Would You Shoot R2-D2 in the Face?


The most distressing movie moment I experienced when I was a child, was watching R2-D2 being shot by a TIE fighter towards the end of Star Wars. (Spoiler!)
R2D2 Shot
The sheer callousness of a "baddie" deliberately inflicting pain on a cute a loveable character is, I suppose, understandably upsetting - especially to a small child.

I also got upset at C-3PO being dismantled in The Empire Strikes Back, and at Johnny 5 being beaten up in Short Circuit 2. But both those characters have anthropomorphic features - bipedeal, two eyes, hands, and - most importantly - voices.
Robots being hurt
R2-D2 has none of those. He isn't recognisably human in any conventional sense. Yet, undeniably, he (and R2's gender is a whole other topic!) is "cute". He has a silly, sing-song voice, a mischievous personality, and has a bumbling means of locomotion. Just like a pet.

This brings me to the topic of war. Naturally.

Watch this video of Boston Dynamics' "Big Dog" robot and tell me what your reaction is to the event at 35 seconds.

Most people I know have a visceral reaction to it. While obviously a robot - our primitive monkey brains see it as a living creature. When someone inflicts pain on it, our emotional response kicks in before our rational response.

That's the reaction that people have after experiencing the robot for less than a minute. What would happen if you spent every day working with a similar robot?

As it turns out, humans form very strong emotional bonds with their robot "pets".

Julie Carpenter, from the University of Washington, recently published a thesis entitled "The Quiet Professional: An Investigation of U.S. Military Explosive Ordnance Disposal Personnel Interactions With Everyday Field Robots." The investigation is whether or not having an emotional attachment to an EOD (explosive ordinance disposal) robot might influence the decisions made by the robot's operator to the extent that it could alter the outcome of a mission.
Soldiers Can Get Emotionally Attached to Robots, and That May Not Be a Good Thing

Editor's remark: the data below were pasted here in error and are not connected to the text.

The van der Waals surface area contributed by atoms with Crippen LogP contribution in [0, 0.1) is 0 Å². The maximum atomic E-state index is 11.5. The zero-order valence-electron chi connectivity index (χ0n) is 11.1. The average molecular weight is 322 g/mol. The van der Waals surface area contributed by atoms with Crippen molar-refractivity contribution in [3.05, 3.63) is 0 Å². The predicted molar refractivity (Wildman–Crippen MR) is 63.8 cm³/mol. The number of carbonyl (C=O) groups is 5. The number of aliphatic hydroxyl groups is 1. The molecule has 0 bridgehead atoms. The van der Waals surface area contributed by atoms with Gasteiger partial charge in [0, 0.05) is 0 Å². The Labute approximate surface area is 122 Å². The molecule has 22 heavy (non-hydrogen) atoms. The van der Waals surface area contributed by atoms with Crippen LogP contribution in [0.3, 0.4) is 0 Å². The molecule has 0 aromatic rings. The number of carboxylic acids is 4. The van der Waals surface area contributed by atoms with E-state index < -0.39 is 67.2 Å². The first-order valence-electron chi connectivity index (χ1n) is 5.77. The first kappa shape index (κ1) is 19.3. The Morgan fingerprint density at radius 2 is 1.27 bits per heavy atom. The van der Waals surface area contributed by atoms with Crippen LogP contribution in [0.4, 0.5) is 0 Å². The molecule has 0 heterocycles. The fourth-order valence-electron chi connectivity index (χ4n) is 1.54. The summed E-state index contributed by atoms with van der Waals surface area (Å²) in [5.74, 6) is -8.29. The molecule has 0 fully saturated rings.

How emotionally attached, you ask?

Some of the grunts I worked with lost a MARCBOT and they awarded him a Purple Heart, BSM, and they did a full burial detail with 21 gun salute at Taji. Some people got upset about it but those little bastards can develop a personality, and they save so many lives.
mastersterling on Reddit

One suggestion is that robots be designed to have less personality. I think that's the wrong approach. These robots need more personality.

It's rather easy to imagine enemy soldiers taking pot-shots at a bog standard robot - this bomb disposal unit looks totally devoid of personality; no one would have any qualms about shooting it.

640px-Remotely_controlled_bomb_disposal_tool

Suppose it was designed to look - for want of a better word - cute? Large eyes, a dopey grin on its face, floppy ears, and a brightly patterned covering.

Instead of sending killer robots like this:
Terminator

What if our war machines were designed to look like this:
Teletubbies

You'd have to be insane not to fire at a Terminator - but what kind of sick, heartless bastard would fire at a Teletubby skipping merrily across the battlefield?

If you saw a killer robot coming towards you which looked like R2-D2 (or any other popular culture "friendly" robot) - how easy would it be for you to overcome your friendly feelings towards it?

3 thoughts on “Would You Shoot R2-D2 in the Face?

  1. While I recon people's first reaction to a "cute" robot might be positive, when it starts committing atrocities on a large scale (ie, war), I think people will start identifying the robot as a symbol of evil.

    Furthermore, the past has proven that large groups of people can easily be conditioned to hate people of a specific ethnicity, country of origin, religious or political belief, or virtually any property imaginable. I don't see why this would be different for robots.

  2. I agree totally Terence - the first time I saw the video of that chap trying to push Big Dog over I was angry at "him" being hurt.
    As an Engineer I have a natural empathy with machinery and a life-long fascination with robots. Indeed my first three computers were called Huey, Dewey, and Louie

  3. Like George Lucas, you've missed what makes any character recognizably human: behaviour and interaction. Puppeteers understand this. Sure, the appearance of an inanimate object evokes a first impression, but a bond emerges according to behaviour. In the case of the quadruped, observing its gait causes us to attribute cow- or dog-like qualities to it. In the case of artoo, it's his anthropomorphic courage and stubbornness, which we discover as for a ventriloquist's dummy, through his operator C3P0. In the case of the bomb disposal robot, similar courage is attributed because it does things the grunt would not.

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